North Korean voters face little choice in local elections

The reclusive state typically sees near-100% turnout as voting is mandatory for those over 17 and abstaining is an act of treason

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The Independent Online

North Korea has held local elections to decide provincial governors - with the official turnout recorded at a near-perfect 99.97 per cent of the population.

Voters do not mark their ballot papers, but put them into a ballot box to show support for pre-approved candidates. There is only one candidate on the paper for each district.

A near-100% turnout in North Korean elections is common since voting is mandatory for everyone over the age of 17 and abstaining is considered an act of treason.

Observers say the polls are used as an informal census, allowing the authorities to ensure citizens are where they are supposed to be and identify defectors.

According to the official figures from the weekend's poll, then, 0.07% of the eligible population avoided the vote.

North Korea has a population of 24.9 million people. Figures for what percentage of North Korea's population are of voting age are not available, but perhaps a rough calculation can still be made:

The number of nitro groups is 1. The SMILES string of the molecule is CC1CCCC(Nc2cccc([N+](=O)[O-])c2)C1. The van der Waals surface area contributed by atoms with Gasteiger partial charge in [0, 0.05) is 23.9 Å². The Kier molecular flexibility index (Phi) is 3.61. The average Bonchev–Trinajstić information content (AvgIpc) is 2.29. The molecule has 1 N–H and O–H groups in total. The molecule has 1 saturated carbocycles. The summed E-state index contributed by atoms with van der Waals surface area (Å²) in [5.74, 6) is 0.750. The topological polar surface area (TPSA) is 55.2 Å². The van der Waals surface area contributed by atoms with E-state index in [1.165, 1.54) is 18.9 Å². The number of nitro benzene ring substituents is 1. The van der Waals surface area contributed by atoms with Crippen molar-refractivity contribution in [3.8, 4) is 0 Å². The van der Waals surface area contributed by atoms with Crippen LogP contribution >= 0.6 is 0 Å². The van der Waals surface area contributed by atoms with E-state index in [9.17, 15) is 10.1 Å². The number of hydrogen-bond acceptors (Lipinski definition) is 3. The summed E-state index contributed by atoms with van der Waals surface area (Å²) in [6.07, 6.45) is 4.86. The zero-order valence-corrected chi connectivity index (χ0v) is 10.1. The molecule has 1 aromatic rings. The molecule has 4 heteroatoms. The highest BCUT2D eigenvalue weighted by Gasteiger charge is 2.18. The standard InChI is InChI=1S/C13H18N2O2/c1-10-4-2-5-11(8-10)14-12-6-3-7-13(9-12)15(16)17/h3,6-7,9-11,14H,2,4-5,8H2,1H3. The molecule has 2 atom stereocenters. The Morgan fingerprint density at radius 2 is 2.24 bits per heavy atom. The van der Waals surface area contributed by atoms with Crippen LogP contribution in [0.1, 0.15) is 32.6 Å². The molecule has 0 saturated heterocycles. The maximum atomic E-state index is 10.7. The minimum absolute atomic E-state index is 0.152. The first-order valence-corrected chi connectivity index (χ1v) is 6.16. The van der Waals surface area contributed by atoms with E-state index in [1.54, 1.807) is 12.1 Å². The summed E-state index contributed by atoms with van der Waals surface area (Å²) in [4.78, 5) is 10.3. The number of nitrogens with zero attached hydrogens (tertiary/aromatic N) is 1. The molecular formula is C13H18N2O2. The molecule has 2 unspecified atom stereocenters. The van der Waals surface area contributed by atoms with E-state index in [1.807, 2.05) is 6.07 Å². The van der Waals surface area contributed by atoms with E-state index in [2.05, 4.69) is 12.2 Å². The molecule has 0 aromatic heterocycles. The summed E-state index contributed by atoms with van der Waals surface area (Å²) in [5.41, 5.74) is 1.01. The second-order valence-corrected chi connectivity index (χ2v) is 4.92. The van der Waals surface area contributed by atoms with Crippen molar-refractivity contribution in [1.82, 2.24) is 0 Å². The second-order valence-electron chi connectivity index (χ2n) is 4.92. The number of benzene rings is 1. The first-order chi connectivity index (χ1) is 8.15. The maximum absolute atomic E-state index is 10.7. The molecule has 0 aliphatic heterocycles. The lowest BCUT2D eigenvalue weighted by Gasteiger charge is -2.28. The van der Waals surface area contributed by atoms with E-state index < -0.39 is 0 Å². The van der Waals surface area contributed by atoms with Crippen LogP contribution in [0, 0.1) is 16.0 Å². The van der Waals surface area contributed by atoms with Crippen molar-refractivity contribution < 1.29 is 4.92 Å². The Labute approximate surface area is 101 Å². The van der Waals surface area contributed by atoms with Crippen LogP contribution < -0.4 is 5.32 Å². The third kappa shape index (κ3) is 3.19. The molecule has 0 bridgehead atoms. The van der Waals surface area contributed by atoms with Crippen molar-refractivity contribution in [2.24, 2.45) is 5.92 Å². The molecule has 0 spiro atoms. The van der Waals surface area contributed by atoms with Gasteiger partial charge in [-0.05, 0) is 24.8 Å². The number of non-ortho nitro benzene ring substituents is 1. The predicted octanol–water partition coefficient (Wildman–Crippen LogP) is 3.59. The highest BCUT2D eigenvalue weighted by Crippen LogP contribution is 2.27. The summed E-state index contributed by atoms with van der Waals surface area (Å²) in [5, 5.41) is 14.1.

The CIA World Factbook records that 21.5% of the population is under 15, and a further 16.3% are between 15 and 24 years old. Extrapolating somewhat, about 18.8 million North Koreans may be of voting age.

At a very rough estimate then, about 13,160 North Koreans were either excused from voting or took their life in their hands.

Those elected in the vote over the weekend will have four-year terms, but very little political power. Analysts say they are intended to validate decisions made by the government and rarely meet.

Nonetheless, North Korea analysts will have monitored the elections for signs of who is favoured by Kim Jong-Un, the North Korean leader.

Mr Kim himself is an elected official; in the last parliamentary election in 2014 he won 100% of the vote in his Mount Paektu constituency.

North Korea's full official name is the Democratic People's Republic of Korea (DPRK).